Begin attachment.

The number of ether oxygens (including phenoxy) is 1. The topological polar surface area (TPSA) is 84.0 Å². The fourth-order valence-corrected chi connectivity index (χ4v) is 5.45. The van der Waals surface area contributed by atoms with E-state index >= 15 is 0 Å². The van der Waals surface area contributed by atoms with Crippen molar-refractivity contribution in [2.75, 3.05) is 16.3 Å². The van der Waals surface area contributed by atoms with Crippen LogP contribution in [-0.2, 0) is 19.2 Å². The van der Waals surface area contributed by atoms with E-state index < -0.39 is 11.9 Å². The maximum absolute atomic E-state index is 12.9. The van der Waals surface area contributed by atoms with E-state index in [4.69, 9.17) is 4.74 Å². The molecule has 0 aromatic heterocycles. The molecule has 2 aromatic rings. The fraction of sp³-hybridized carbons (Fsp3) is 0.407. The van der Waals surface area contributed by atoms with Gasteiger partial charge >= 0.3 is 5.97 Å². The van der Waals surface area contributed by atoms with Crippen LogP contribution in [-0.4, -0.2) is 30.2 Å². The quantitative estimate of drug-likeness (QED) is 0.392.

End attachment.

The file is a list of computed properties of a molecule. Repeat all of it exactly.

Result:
The number of ether oxygens (including phenoxy) is 1. The topological polar surface area (TPSA) is 84.0 Å². The fourth-order valence-corrected chi connectivity index (χ4v) is 5.45. The van der Waals surface area contributed by atoms with E-state index >= 15 is 0 Å². The van der Waals surface area contributed by atoms with Crippen molar-refractivity contribution in [2.75, 3.05) is 16.3 Å². The van der Waals surface area contributed by atoms with Crippen LogP contribution in [-0.2, 0) is 19.2 Å². The van der Waals surface area contributed by atoms with E-state index < -0.39 is 11.9 Å². The maximum absolute atomic E-state index is 12.9. The van der Waals surface area contributed by atoms with E-state index in [4.69, 9.17) is 4.74 Å². The molecule has 0 aromatic heterocycles. The molecule has 2 aromatic rings. The fraction of sp³-hybridized carbons (Fsp3) is 0.407. The van der Waals surface area contributed by atoms with Gasteiger partial charge >= 0.3 is 5.97 Å². The van der Waals surface area contributed by atoms with Crippen LogP contribution in [-0.4, -0.2) is 30.2 Å². The quantitative estimate of drug-likeness (QED) is 0.392.